My friend Jim owned a restaurant. I say that because it reminds me of the first line of one of my favorite plays, “Art”, where the first line is “My friend Serge bought a painting.” It is this action that sets the play in motion and creates the catalyst that affects the relationship of the main characters. It was my friend Jim owning a restaurant that created the circumstances for us to meet and for him to be a constant, kind, caring force in my life. Jim was one of those people who loved what he did. He loved people, he loved making them happy; he loved helping people and making them feel welcome. The restaurant was the perfect venue for him and he could not have been more at home. There was never a time when I walked in the door that there was not a look of delight on his face that I was there. He was so happy to see his friends. He would come by with smiles and welcome you and give recommendations. In many cases he would send something extra over just because he knew I would like it. He would sit for a few minutes and tell stories of crazy things that had happened in his restaurants over the years, (like the time he caught a party of people in a banquet room on the second floor trying to roll up one of the rugs and get it out the window!). He always had something to add and something to share. When the meal was done he would ask if I wanted anything to take home to eat the next day and remind me that I could always call him and swing by and pick something up if I didn’t feel like cooking. He was the ultimate host.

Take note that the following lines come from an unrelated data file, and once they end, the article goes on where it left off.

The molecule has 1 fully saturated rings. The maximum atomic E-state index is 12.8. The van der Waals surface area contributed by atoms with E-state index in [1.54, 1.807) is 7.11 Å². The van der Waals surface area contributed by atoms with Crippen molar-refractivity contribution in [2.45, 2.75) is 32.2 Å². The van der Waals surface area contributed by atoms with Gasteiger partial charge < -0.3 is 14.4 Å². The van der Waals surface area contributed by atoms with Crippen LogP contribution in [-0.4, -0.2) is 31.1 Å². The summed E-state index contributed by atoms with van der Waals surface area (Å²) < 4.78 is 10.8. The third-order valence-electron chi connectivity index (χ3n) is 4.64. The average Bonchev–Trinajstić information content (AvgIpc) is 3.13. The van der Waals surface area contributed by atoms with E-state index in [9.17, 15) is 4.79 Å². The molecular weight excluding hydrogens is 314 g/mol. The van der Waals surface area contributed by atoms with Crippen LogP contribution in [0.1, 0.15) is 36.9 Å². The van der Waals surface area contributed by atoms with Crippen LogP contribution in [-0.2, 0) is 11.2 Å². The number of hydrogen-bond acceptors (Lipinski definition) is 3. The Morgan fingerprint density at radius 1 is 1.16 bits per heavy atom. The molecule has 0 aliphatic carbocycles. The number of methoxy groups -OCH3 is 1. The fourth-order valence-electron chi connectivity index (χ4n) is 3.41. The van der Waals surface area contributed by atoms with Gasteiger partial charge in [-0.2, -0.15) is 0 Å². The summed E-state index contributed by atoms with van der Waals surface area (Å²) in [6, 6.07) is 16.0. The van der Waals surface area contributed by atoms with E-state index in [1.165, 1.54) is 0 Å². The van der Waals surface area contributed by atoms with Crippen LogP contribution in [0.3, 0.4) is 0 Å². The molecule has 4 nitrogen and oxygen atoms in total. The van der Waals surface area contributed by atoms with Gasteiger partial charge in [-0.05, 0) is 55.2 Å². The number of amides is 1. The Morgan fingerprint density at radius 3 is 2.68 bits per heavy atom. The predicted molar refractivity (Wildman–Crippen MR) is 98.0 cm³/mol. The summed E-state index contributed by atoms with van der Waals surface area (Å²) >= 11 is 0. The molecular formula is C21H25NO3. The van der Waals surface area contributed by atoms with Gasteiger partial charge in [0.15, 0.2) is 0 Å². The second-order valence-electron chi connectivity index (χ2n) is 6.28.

When my mother passed away, there was a charity event that was put into motion to benefit OCRF in her honor. I was very honored that they would do that. But once the event was in motion some things came up that left it kind of stranded. I was afraid it would be a disaster. I did what I could to pull things together, but I could not have done it without him. He stepped in and helped with the location, staffing and even called favors in from friends to get things for the silent auction. He could not have been more of a Godsend and thanks to him the benefit was a huge success and we raised an amazing amount of money for Ovarian Cancer.
I tell you all this because I went to his funeral this last week and I can not believe he is gone. He passed away when we were out of town and I just can’t quite get my head around it. It makes me think of all the ways he made my life better and happier and made me feel cared for. He was not famous, he was not on TV, he did not look for the limelight. He was someone who did what he loved and made so many people’s lives brighter because of it. He made his little corner of the world better. And it will always be less without him. I am heartbroken and sad beyond words. It also makes me wonder what people will remember of me when I am gone. Did I make my corner of the world better? Did I try to make people feel cared for or did I only see my own issues and struggles. No one is perfect; that is part of being human. But on balance is my world better for me being in it? I hope so, I want it to be. Losing someone like Jim makes me take stock and reevaluate. What is really important? If the joy that you give is what creates a life well lived, his life was a huge success and those of us who were lucky enough to know him will always miss him.